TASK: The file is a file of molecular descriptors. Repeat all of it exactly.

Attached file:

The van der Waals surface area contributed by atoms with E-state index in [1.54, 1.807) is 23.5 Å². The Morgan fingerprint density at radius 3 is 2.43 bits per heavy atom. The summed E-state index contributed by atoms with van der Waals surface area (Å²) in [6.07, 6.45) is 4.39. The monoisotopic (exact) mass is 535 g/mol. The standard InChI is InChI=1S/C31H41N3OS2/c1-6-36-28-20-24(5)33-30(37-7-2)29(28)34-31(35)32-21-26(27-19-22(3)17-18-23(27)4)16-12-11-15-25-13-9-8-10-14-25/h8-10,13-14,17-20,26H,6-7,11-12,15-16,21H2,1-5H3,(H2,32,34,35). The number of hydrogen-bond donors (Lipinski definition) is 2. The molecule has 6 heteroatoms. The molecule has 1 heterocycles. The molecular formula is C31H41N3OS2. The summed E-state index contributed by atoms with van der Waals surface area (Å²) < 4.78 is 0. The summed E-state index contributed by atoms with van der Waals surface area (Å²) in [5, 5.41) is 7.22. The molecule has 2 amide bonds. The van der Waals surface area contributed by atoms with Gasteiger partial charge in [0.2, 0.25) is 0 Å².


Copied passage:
The van der Waals surface area contributed by atoms with E-state index in [1.54, 1.807) is 23.5 Å². The Morgan fingerprint density at radius 3 is 2.43 bits per heavy atom. The summed E-state index contributed by atoms with van der Waals surface area (Å²) in [6.07, 6.45) is 4.39. The monoisotopic (exact) mass is 535 g/mol. The standard InChI is InChI=1S/C31H41N3OS2/c1-6-36-28-20-24(5)33-30(37-7-2)29(28)34-31(35)32-21-26(27-19-22(3)17-18-23(27)4)16-12-11-15-25-13-9-8-10-14-25/h8-10,13-14,17-20,26H,6-7,11-12,15-16,21H2,1-5H3,(H2,32,34,35). The number of hydrogen-bond donors (Lipinski definition) is 2. The molecule has 6 heteroatoms. The molecule has 1 heterocycles. The molecular formula is C31H41N3OS2. The summed E-state index contributed by atoms with van der Waals surface area (Å²) < 4.78 is 0. The summed E-state index contributed by atoms with van der Waals surface area (Å²) in [5, 5.41) is 7.22. The molecule has 2 amide bonds. The van der Waals surface area contributed by atoms with Gasteiger partial charge in [0.2, 0.25) is 0 Å².